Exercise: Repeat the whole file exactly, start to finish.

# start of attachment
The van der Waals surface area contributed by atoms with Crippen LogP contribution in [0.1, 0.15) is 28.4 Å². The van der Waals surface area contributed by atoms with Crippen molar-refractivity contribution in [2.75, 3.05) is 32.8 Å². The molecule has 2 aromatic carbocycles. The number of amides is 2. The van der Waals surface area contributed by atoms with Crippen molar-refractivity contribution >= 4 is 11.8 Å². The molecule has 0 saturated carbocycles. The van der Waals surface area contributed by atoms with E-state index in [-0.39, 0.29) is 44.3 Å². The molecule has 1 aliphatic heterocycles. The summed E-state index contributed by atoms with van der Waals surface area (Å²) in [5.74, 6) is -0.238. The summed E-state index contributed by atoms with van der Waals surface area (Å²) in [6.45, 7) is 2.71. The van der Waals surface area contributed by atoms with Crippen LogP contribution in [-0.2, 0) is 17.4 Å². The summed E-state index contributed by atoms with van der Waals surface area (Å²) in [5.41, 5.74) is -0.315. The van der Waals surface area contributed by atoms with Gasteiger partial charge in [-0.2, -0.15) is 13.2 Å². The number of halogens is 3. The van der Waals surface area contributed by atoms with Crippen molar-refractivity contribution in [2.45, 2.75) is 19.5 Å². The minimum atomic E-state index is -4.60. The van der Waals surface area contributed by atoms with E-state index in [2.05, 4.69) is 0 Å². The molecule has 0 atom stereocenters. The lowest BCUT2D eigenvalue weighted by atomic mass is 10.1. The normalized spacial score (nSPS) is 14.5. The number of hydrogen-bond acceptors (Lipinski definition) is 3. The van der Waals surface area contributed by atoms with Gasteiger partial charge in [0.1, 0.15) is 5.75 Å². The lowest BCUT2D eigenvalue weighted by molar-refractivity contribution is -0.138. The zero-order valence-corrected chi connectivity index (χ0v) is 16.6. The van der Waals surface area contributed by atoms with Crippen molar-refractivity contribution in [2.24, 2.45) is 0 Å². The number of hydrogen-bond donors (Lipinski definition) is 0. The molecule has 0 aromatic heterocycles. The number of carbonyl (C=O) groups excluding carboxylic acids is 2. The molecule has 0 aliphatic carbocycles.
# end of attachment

The van der Waals surface area contributed by atoms with Crippen LogP contribution in [0.1, 0.15) is 28.4 Å². The van der Waals surface area contributed by atoms with Crippen molar-refractivity contribution in [2.75, 3.05) is 32.8 Å². The molecule has 2 aromatic carbocycles. The number of amides is 2. The van der Waals surface area contributed by atoms with Crippen molar-refractivity contribution >= 4 is 11.8 Å². The molecule has 0 saturated carbocycles. The van der Waals surface area contributed by atoms with E-state index in [-0.39, 0.29) is 44.3 Å². The molecule has 1 aliphatic heterocycles. The summed E-state index contributed by atoms with van der Waals surface area (Å²) in [5.74, 6) is -0.238. The summed E-state index contributed by atoms with van der Waals surface area (Å²) in [6.45, 7) is 2.71. The van der Waals surface area contributed by atoms with Crippen LogP contribution in [-0.2, 0) is 17.4 Å². The summed E-state index contributed by atoms with van der Waals surface area (Å²) in [5.41, 5.74) is -0.315. The van der Waals surface area contributed by atoms with Gasteiger partial charge in [-0.2, -0.15) is 13.2 Å². The number of halogens is 3. The van der Waals surface area contributed by atoms with Crippen molar-refractivity contribution in [2.45, 2.75) is 19.5 Å². The minimum atomic E-state index is -4.60. The van der Waals surface area contributed by atoms with E-state index in [2.05, 4.69) is 0 Å². The molecule has 0 atom stereocenters. The lowest BCUT2D eigenvalue weighted by atomic mass is 10.1. The normalized spacial score (nSPS) is 14.5. The number of hydrogen-bond acceptors (Lipinski definition) is 3. The van der Waals surface area contributed by atoms with Gasteiger partial charge in [0.1, 0.15) is 5.75 Å². The lowest BCUT2D eigenvalue weighted by molar-refractivity contribution is -0.138. The zero-order valence-corrected chi connectivity index (χ0v) is 16.6. The van der Waals surface area contributed by atoms with Crippen molar-refractivity contribution in [2.24, 2.45) is 0 Å². The number of hydrogen-bond donors (Lipinski definition) is 0. The molecule has 0 aromatic heterocycles. The number of carbonyl (C=O) groups excluding carboxylic acids is 2. The molecule has 0 aliphatic carbocycles.